Author Topic: RIMPAC 2018 -- Philippine Navy  (Read 10553 times)

dr demented

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Re: RIMPAC 2018 -- Philippine Navy
« Reply #15 on: June 26, 2018, 04:54:22 PM »
http://www.pna.gov.ph/articles/1039498



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PH Navy RIMPAC participants now in Hawaii

By Priam Nepomuceno June 26, 2018, 3:39 pm

MANILA -- The two Philippine Navy (PN) ships that are participating in this year's "Rim of the Pacific" naval exercises, arrived in Hawaii Tuesday morning.

Strategic sealift vessel BRP Davao Del Sur (LD-602) and frigate BRP Andres Bonifacio (FF-17) have docked at Pearl Harbor at about 10 a.m. (Manila time), Navy spokesperson Commander Jonathan Zata said in a statement.

Aside from the two ships, the PN contingent is also boosted by an AgustaWestland AW-109 naval helicopter and 700 sailors and marines.

Zata said Naval Task Force 86, headed by Capt. Ernesto Baldovino, is the official designation of the Philippine Navy contingent to the RIMPAC, the world's largest joint and combined naval exercise and slated for June 27 to August 2.

"Participating nations will demonstrate the inherent capabilities of their respective naval forces through a wide range of realistic exercises that include human assistance and disaster response, maritime security operations, sea maneuvers and complex war fighting. The exercise not only aims to harness each nation’s naval capabilities but also to bolster cooperation among participating nations to secure the maritime commons against threats," the PN spokesperson said.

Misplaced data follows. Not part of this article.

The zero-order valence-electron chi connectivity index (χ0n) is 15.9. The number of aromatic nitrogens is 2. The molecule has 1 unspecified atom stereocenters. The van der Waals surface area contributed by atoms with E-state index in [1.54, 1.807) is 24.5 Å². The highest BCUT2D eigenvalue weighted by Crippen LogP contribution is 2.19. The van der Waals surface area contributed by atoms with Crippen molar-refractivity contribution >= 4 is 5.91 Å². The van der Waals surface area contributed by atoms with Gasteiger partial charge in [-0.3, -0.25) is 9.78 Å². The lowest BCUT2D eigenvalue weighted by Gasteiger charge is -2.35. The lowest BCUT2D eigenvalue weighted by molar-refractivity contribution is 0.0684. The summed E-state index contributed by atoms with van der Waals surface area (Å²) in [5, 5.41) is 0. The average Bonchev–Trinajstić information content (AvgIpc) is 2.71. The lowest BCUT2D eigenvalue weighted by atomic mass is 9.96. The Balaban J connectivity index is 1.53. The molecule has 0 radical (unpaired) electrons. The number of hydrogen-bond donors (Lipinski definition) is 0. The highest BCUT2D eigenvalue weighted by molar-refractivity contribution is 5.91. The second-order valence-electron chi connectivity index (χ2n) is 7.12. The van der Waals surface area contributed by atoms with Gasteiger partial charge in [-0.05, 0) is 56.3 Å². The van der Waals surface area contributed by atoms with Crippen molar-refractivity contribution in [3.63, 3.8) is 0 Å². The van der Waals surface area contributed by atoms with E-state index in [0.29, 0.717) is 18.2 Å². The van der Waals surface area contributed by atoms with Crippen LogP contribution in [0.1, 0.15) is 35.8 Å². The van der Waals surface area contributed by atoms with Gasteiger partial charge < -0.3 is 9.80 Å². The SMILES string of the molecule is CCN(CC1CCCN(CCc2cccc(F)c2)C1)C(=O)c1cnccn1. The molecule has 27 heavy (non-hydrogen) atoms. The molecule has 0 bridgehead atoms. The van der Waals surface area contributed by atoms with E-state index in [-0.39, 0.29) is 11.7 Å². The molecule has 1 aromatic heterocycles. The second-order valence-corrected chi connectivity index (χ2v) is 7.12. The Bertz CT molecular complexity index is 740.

He added that the PN's participation in this undertaking is indeed an attestation that the nation’s premier maritime force is “coming of age”, consistent with its vision towards a strong and credible Navy. (PNA)

dr demented

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Re: RIMPAC 2018 -- Philippine Navy
« Reply #16 on: June 26, 2018, 04:59:37 PM »
BRP Davao del Sur and BRP Andres Bonifacio arriving at Pearl Harbor, Hawaii on June 26, 2018.




Mr. Pitz

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Re: RIMPAC 2018 -- Philippine Navy
« Reply #17 on: June 26, 2018, 05:16:18 PM »
Photos of RIMPAC participants, including BRP Davao del Sur and BRP Andres Bonifacio.

BRP Davao del Sur - DVIDS

BRP Andres Bonifacio - DVIDS




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dr demented

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Re: RIMPAC 2018 -- Philippine Navy
« Reply #18 on: June 27, 2018, 03:10:19 AM »
http://www.janes.com/article/81316/rimpac-2018-asia-pacific-navies-deepen-interoperability-in-group-sail-towards-hawaii

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RIMPAC 2018: Asia-Pacific navies deepen interoperability in group sail towards Hawaii
Ridzwan Rahmat, Singapore - Jane's Navy International
26 June 2018

In a bid to improve interoperability between the services, a formation of vessels from Asia-Pacific navies that are taking part in ‘RIMPAC’ 2018 conducted a formation steaming operation from 22-24 June.

The operation, which involved vessels from India, Japan, the Philippines, and Singapore, was conducted while the formation sailed from the waters off Guam to Hawaii.